3. Great post, Joe! I’m going to say to myself, through the next 10 days (while I’m finishing a harrowing semester) that “love is coming”!

  4. I will carry with me today ” Love is coming”
    “The Season of Advent is an opportunity for us to focus on what is to be thankful for.”

    Thank you so much

  5. Hi Joe,
    I have been reading your posts for awhile and really enjoying them.
    Today’s post made me look up the song and listen to it and found that is a familiar one that I like very much. Normally I do not always understand the lyrics, so I look it up and as I read it found that the second paragraph is very fitting for the third week: “The sky is clearing and the night has cried enough. The sun [Son], he come, the world so soften up. Rejoice, rejoice, we have no choice but to carry on.” I like to use songs that are popular to use as reflection tools, this is a great one for Advent. It is the seasson of Hope and Love is coming! Thank you for that!

    • Hi Maria and thanks for sharing your thoughts. I’m sure that Stephen Stills did not have Advent in mind when he wrote this song 🙂 but I think that with the eyes (and ears!) of faith, we can find that music speaks to us of God’s Word.

  6. Earlier in the year I wrote that my dear spouse had died. How I have dreaded the first year of holidays without him. After a tearful week of anticipating Thanksgiving, we did manage it with a quiet home celebration. Ah, but Christmas!!! Even though I know we will miss my husband/father, I welcomed Advent with the joy I always feel when this new church year calls us to await the coming of Christ. My home is decorated because “Love IS coming.” Our chief, artistic decorator is not on this earth, yet his legacy of preparing for Christmas inspired me to do the job this year.It may not be as lovely as other years, but it had to be done to wait in hope and peace for the coming.

    • Helen, this is very inspiring. Thanks so much for sharing your experience and I pray that you continue to find healing and transformation as you “carry on”, integrating grief with hope and peace. Blessings!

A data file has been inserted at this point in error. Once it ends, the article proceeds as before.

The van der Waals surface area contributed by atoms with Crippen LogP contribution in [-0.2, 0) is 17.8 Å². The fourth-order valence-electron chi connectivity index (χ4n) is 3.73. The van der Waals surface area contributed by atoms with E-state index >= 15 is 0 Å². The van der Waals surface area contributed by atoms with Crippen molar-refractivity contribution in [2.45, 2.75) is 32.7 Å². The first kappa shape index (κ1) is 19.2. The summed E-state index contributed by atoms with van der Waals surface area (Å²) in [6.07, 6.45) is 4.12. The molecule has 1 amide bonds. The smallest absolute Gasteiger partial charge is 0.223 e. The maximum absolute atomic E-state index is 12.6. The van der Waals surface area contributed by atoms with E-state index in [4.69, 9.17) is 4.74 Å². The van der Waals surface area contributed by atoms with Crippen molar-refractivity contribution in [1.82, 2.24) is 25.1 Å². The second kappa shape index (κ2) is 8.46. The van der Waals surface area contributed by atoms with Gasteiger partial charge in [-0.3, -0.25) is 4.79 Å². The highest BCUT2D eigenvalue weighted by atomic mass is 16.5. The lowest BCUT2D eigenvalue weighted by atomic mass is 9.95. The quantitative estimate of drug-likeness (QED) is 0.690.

• The first Christmas after a loved one is gone is always hard. But God’s grace is sufficient. May God bless you with his peace in a special way this Advent/Christmas.

  7. Yes, Love is coming, my soul is drifting like a star waiting for my love. To love and be loved is to answer God”s call. Thank you Brother Joe, for the the wonderful message of Love. Lisa.

  8. Hi Joe, I am trying to put together a lesson about advent for my class. I always end up using a lot of what you post here. I will be sure to remember to mention to them that “Love is coming, to us all”. I remember that song…I guess that means I am getting old. I am so thankful I found your blog!!! Have a blessed Advent season!

    • Anonymous, thanks for the kind words. Let’s not consider the song or ourselves old…let’s use the word “classic!” 🙂

  9. “Love is coming!”
    A great message — and then, Dena’s reminder about “Something’s Coming” from West Side Story. As I scanned through the words, I could hear in my head the pulsing beat and the urgency of Bernstein’s music, with the element of joyous anticipation underscoring it all. What a perfect Advent song — not a dirge from “mournful exile” but a wildly excited and joyful looking ahead.

    It won’t make it liturgically, but a great mood-setter and discussion-starter with your learners!


  10. Wanted to share the article but there are a lot of typographic errors, mostly at the end of the second paragraph.